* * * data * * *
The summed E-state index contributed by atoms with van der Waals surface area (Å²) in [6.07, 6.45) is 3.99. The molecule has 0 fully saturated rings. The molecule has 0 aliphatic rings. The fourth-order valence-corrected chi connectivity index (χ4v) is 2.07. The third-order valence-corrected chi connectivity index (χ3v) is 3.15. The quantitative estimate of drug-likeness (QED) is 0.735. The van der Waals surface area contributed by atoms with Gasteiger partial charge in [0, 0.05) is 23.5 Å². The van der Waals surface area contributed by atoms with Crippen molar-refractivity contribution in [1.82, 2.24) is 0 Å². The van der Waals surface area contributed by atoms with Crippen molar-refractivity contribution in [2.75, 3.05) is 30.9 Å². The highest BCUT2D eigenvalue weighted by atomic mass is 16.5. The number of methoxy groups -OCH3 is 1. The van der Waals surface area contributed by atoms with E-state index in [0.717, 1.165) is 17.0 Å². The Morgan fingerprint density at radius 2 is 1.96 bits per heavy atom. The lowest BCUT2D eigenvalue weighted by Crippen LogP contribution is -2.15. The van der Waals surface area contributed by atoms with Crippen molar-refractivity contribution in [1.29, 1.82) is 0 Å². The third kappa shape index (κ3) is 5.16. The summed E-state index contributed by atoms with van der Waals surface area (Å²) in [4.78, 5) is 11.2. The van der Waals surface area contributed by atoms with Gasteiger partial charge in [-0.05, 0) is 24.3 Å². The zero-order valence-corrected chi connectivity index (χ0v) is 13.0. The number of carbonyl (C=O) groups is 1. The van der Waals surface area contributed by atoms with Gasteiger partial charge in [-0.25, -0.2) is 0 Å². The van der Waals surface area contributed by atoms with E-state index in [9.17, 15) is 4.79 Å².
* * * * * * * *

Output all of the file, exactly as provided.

The summed E-state index contributed by atoms with van der Waals surface area (Å²) in [6.07, 6.45) is 3.99. The molecule has 0 fully saturated rings. The molecule has 0 aliphatic rings. The fourth-order valence-corrected chi connectivity index (χ4v) is 2.07. The third-order valence-corrected chi connectivity index (χ3v) is 3.15. The quantitative estimate of drug-likeness (QED) is 0.735. The van der Waals surface area contributed by atoms with Gasteiger partial charge in [0, 0.05) is 23.5 Å². The van der Waals surface area contributed by atoms with Crippen molar-refractivity contribution in [1.82, 2.24) is 0 Å². The van der Waals surface area contributed by atoms with Crippen molar-refractivity contribution in [2.75, 3.05) is 30.9 Å². The highest BCUT2D eigenvalue weighted by atomic mass is 16.5. The number of methoxy groups -OCH3 is 1. The van der Waals surface area contributed by atoms with E-state index in [0.717, 1.165) is 17.0 Å². The Morgan fingerprint density at radius 2 is 1.96 bits per heavy atom. The lowest BCUT2D eigenvalue weighted by Crippen LogP contribution is -2.15. The van der Waals surface area contributed by atoms with Crippen molar-refractivity contribution in [1.29, 1.82) is 0 Å². The third kappa shape index (κ3) is 5.16. The summed E-state index contributed by atoms with van der Waals surface area (Å²) in [4.78, 5) is 11.2. The van der Waals surface area contributed by atoms with Gasteiger partial charge in [-0.05, 0) is 24.3 Å². The zero-order valence-corrected chi connectivity index (χ0v) is 13.0. The number of carbonyl (C=O) groups is 1. The van der Waals surface area contributed by atoms with Gasteiger partial charge in [-0.25, -0.2) is 0 Å². The van der Waals surface area contributed by atoms with E-state index in [9.17, 15) is 4.79 Å².